- Google Fi gets an unlimited plan. I’m staying on the flexible plan. techcrunch.com
- NBCUniversal’s streaming service is called Peacock. No, really. theverge.com
My favorite quotes regarding yesterday’s Apple event.
Om Malik, on om.co:
They opened it with Apple Watch so that tells you the primary driver of the growth going forward
Mark Gurman, on bloomberg.com:
The iPhone 11 starts at $699, down from the iPhone XR’s $749 price last year. The XR stays in the lineup for $599, a $150 decrease for a phone that’s only a year old. That’s one of the biggest year-over-year reductions in iPhone history.
Stephen Hacket, on 512pixels.net:
The iPhone 11 is a correction for Apple, re-alining the product line to how customers thought of it, and the iPhone 11’s new price of $699 is a reflection of that.
M.G. Siegler, on 500ish.com:
The iPhone is now officially a camera. I mean, it has been a camera for a long time. The most popular camera in the world, as Apple is quick to point out each and every year, a decade on. But now it’s really a camera, as today’s keynote made clear.
Angela Lashbrook, on onezero.medium.com:
What Goodreads is good for is keeping your own list of books you want to read or have read this year. It’s a list-making app. And while that’s useful, it doesn’t live up to the company’s full promise of being a haven for readers.
Overall, though, the Goodreads users I chatted with were frustrated by the ugly design and poor functionality of the site overall yet feel like they have few places to turn to keep track of books they’ve read or want to read.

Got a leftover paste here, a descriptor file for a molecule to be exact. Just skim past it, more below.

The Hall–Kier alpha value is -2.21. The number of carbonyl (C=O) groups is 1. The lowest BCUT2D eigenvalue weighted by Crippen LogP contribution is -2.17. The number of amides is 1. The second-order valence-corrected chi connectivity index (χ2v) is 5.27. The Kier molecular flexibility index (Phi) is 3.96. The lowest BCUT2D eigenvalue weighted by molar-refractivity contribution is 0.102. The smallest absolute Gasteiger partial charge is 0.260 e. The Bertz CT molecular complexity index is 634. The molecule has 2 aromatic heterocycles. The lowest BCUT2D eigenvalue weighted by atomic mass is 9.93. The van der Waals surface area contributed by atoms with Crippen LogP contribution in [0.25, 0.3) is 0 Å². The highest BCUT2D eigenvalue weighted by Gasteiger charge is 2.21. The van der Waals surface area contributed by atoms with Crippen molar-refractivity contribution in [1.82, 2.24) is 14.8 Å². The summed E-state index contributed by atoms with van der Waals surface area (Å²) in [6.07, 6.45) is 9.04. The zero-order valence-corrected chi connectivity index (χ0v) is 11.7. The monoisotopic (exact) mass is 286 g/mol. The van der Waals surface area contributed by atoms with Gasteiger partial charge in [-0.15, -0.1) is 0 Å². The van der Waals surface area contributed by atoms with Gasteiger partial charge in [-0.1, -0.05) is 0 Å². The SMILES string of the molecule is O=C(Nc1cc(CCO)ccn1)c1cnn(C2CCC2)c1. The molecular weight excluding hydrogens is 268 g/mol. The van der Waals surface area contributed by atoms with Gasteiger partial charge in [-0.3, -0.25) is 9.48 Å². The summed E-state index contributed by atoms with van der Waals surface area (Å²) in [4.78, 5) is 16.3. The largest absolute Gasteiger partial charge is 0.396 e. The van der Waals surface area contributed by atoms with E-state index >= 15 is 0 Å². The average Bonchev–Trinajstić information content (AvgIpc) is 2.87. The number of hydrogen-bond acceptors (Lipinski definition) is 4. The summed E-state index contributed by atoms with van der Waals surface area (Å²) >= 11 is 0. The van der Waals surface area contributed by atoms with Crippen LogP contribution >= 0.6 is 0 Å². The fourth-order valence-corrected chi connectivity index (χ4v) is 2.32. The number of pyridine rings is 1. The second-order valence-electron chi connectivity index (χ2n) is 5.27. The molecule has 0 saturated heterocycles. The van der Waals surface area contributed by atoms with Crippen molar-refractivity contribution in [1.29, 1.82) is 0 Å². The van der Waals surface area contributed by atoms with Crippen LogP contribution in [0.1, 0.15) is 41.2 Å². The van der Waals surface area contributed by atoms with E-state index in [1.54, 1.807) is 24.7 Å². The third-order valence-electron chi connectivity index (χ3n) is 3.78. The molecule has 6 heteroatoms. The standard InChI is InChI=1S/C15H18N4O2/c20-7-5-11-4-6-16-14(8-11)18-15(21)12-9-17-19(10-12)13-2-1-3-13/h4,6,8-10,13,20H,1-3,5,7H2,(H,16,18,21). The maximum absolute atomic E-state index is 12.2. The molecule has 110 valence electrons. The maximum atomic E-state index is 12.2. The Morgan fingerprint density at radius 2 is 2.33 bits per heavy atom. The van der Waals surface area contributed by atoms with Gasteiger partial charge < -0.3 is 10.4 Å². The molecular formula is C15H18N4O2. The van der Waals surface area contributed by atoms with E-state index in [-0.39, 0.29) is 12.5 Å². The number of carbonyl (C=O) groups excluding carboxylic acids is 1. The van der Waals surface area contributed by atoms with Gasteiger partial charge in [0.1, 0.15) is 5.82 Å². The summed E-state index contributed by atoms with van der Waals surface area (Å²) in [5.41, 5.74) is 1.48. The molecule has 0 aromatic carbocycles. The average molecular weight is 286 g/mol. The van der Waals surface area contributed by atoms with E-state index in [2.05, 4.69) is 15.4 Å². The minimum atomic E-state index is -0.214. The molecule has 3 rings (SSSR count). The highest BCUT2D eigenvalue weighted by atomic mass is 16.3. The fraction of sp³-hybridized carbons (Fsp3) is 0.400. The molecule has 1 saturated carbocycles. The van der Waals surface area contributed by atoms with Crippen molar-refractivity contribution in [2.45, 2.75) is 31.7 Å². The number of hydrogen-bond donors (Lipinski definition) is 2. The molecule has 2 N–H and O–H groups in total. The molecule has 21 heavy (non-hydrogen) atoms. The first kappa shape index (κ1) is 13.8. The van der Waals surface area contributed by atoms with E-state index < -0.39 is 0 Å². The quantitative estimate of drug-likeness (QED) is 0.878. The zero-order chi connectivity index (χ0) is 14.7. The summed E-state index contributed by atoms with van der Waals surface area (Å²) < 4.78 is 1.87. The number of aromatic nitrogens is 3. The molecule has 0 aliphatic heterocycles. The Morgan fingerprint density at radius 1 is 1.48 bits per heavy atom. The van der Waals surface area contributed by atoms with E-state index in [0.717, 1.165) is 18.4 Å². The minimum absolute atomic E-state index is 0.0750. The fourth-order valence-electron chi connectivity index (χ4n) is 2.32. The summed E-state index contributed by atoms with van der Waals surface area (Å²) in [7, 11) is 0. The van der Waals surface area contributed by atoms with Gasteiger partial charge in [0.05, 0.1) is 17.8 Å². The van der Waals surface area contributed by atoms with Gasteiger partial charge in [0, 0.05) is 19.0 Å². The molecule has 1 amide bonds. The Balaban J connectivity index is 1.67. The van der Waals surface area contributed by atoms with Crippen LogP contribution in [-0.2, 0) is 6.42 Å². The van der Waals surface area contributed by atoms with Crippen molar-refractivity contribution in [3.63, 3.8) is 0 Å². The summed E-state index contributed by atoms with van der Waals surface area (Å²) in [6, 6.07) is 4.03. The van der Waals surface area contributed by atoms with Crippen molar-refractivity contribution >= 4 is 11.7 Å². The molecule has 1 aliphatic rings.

I go from periods of complete abandonment of my goodreads account, to catching up on my read list. Mostly because I enjoy the centralized repository from different sources — Kindle, Apple Books, audiobooks and some physical books.
However I never use them as recommendation source. And for wishlist of books, I actually use goodreads to feed my Trello Books board, which feels way more natural to peruse when I’m deciding what to read next.snippets
Don’t get me wrong, Intel will catch up. Eventually. But the days of Intel’s domination of the CPU are over. TSMC is not being bankrolled by AMD, they are being bankrolled by the likes of Apple, Google, and others. Samsung and TSMC both have a lot to lose if they get behind. Domination of the fabrication node is a monopoly that Intel has definitely lost.
This means that from here on out the CPU race between AMD and Intel is going to remain relatively neck and neck. That is my belief anyhow.
Not sure how accurate, but the best short overview (and forward view) on the new Intel vs AMD performance reality.
Matt Dillon of Dragonfly BSD fame.↩
In later viewings I’ve come to like the sequels by themselves. It’s in the context of the original that my expectations went wild.↩
But the real tragedy of modern technology is that it’s turned us into consumers. Our voracious consumption of media parallels our consumption of fossil fuels, corn syrup, and plastic straws. And although we’re starting to worry about our consumption of those physical goods, we seem less concerned about our consumption of information.